I’m not sure that it’s that they cannot win. It’s till now, to be honest, the legal industry has been quite insulated. But we’ve already started to see that in a lot of other industries where you cannot continue in the same way and not and not change. You’re going to have to think about things differently. And I think what this comes down to is almost figuring out what’s the core value you bring to your clients? the core value is legal advice, which means that’s the most high value activity you should provide to your clients and continue to do that. And everything else that’s non essential to that. Figure out how you can automate it. You can outsource it, or just like, you know, is it is it necessary to be done by your team? Can we just give it to somebody else, you know, it can be standardized, automated or outsourced. That’s the way to think about it so that you can focus on the most high value added activities. And then as you continue to think of what else you can do, we just talked about the changing needs of your clients. So I think the opportunities are huge, you can continue to say this is my world. But now if you you can see that your clients worlds are expanding, then what can you do to meet their needs more effectively? And that’s where you can think about, Hey, maybe I could do an acquisition, maybe I can form a strategic alliance with someone who brings a capability which I don’t have, but my client might be needing. So there’s, I think the opportunity is just you need to have that mindset of thinking sort of a little bit outside the box.

Marlene Gebauer 16:03
Absolutely. So Toby, how would having a strategy change a firm’s focus and operations?

Toby Brown 16:10
I’m gonna go back and I’ll leverage that BCL comment I made and I’m going to overlay with something Nita just said, If BCLP, or a farm said, are we’re going to dominate in mid market m&a in the tech industry, Nita talk about, you know, the it, people were like, Oh, we’re, here’s where we’re focused on and it was internal. And the reason I believe that they make that focus is because that’s safe. They can, they’ll have just associate saying, we need better drafting tools, or we need better this or better that. And they’re not there. There is no strategy involved. And so if you’re not countering any strategy to firm might have, what that begs the question is, how do you make an IT investment priority decision? You can’t, if your firm strategy is to grow, then you’re going to invest in AI, any it that might lead to growth. Whereas if you’re if you’re focused on mid market m&a for the tech industry, that tells you almost every decision your firm should be making your business should be making, what sort of professional development should you focus on? What kind of hiring should we do? What sort of tech should you know, should you be focused? You know, I’ve been on some of those same falls where there roundtables. And, in fact, recently, you’d be mentioned ChatGPT, Marlene. Oh, we’re, we’re trying this. And we’re trying out and I said, You should step back and say what part of your firm drives your profit and revenue. And that’s where you should make an investment. And I always pick on the poor labor lawyers, if you have this m&a practice that throws off labor work, I would not be making big investments in labor, tech, and labor process and all that kind of stuff, I’d still be making the investments in m&a. So I think if you have a strategy, all of a sudden, all those decisions are far easier to make. And then the CIO, they know when someone comes to them saying, Hey, here’s a new technology that helps in m&a they go Yeah, I really want to see that versus labor or whatever, you know, product liability, I don’t know what the others would be. So to me, it’s like the filter for how business decisions should be made. And without a strategy. In fact, my last point here, and this may have been a firm I worked at recently, I found out there were over 500 databases. And like, sounds right, Emma’s just said about what I said holy something. And then that I said, Do you guys even know which ones are being used and how much they’re being used? And I got this look like, no one’s ever asked us that question. So I was like, if you had a real strategy, it would be really easy to go down that list and go this. These are not these are not drive strategy and profit driving tools. Why do we have them?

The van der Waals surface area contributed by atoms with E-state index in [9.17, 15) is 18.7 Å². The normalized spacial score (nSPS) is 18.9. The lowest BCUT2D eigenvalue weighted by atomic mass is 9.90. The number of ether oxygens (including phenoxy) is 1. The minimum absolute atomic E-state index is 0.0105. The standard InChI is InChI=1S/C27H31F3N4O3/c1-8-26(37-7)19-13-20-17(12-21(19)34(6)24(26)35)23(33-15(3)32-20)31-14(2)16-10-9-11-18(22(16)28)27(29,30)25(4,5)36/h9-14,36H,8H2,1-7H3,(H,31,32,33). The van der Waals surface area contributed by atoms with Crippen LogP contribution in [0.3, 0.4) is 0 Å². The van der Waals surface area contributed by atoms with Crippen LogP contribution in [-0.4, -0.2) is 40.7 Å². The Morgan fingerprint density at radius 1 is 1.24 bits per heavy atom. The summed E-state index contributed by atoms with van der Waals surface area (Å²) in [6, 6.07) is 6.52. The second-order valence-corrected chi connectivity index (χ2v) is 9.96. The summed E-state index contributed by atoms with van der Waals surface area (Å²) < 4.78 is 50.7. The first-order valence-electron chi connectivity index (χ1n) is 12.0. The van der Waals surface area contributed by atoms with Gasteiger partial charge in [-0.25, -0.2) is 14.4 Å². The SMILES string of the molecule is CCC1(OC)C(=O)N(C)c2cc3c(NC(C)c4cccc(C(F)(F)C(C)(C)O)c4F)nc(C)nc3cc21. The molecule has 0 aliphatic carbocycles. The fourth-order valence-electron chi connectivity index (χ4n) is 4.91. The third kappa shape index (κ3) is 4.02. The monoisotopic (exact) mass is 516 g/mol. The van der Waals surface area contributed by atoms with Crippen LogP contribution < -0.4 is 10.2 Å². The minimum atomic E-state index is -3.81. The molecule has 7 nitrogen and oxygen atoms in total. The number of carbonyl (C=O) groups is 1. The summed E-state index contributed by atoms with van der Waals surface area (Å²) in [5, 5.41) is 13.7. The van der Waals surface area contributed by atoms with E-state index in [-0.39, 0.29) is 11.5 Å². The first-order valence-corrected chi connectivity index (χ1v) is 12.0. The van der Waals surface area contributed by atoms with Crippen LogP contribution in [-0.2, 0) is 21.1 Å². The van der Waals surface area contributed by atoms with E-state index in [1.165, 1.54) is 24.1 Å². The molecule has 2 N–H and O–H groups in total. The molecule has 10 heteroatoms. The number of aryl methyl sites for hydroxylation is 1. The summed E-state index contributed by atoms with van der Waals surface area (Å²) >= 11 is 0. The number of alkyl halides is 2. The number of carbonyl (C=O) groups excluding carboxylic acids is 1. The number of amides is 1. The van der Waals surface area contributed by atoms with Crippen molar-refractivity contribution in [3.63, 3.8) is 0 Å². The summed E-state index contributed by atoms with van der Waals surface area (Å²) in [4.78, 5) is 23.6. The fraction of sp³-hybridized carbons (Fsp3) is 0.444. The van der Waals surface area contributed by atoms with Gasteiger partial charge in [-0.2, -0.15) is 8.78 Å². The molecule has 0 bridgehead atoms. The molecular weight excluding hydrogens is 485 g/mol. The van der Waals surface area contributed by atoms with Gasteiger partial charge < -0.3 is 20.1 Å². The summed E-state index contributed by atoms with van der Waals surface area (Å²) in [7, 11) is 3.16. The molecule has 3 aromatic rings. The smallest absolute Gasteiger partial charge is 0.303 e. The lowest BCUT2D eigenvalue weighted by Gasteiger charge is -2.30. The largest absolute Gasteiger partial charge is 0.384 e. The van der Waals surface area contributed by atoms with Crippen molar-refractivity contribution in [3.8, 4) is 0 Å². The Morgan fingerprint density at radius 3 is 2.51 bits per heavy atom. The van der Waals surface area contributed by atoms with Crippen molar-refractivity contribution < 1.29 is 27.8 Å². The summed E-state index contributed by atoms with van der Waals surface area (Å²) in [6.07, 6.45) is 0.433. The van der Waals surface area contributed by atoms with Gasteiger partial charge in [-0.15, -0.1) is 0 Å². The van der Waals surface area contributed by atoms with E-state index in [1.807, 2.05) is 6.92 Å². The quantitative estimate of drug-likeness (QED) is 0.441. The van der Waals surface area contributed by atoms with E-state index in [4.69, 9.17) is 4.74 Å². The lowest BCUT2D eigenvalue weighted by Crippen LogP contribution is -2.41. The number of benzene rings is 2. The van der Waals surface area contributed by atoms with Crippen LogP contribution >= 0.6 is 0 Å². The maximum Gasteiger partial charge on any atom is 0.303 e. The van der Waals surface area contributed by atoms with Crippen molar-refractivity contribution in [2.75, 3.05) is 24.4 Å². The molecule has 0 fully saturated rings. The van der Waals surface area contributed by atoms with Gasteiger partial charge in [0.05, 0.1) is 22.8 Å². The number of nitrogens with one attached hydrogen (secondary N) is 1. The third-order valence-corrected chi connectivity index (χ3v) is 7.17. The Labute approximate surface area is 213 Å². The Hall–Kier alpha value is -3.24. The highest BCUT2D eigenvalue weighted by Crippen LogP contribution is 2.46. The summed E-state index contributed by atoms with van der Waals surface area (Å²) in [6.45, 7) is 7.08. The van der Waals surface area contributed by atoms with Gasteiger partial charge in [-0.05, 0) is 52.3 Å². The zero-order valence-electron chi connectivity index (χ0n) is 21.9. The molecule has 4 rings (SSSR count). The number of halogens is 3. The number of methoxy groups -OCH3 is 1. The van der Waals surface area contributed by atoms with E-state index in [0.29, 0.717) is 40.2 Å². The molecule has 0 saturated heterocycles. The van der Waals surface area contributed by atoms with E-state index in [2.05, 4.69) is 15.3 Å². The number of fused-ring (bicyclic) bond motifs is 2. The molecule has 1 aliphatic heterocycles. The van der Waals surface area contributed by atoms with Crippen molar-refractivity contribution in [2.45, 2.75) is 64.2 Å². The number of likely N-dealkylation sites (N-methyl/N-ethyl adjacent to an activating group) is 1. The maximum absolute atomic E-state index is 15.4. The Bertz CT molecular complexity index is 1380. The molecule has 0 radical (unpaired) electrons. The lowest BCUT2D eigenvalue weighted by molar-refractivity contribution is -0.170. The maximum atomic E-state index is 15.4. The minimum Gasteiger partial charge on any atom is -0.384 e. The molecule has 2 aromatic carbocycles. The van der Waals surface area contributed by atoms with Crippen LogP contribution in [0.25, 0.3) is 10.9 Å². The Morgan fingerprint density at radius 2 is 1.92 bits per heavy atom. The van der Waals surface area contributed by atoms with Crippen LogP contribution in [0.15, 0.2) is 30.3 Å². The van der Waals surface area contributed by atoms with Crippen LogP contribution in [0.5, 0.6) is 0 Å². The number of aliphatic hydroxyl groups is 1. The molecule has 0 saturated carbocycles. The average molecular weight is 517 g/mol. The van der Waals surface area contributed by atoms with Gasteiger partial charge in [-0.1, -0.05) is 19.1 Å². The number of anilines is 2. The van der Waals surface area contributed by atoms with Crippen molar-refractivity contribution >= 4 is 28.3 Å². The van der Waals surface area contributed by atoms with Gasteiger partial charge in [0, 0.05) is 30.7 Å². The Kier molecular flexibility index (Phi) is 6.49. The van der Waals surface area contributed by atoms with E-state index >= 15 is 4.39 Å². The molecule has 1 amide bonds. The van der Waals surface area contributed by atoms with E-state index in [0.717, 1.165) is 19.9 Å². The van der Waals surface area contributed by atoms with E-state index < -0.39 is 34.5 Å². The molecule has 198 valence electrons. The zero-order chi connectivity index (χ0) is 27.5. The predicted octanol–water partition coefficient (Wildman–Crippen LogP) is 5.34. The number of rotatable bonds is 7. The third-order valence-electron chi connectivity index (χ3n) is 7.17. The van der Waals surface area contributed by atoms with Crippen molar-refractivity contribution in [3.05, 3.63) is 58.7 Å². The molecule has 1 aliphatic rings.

Marlene Gebauer 19:08
It’s like, who’s using them? Who’s using them? Are they part, you know, is that business part of the the core strategy? And are they are they using it? So Nita mentioned that strategy, we’ve been talking about strategy as a core issue. And, Toby, I think you were highlighting some things here in terms of what firms you know, need to be thinking about in terms of developing a strategy. So where in real life do you think firms are getting this wrong and why?

Nita Sanger 19:37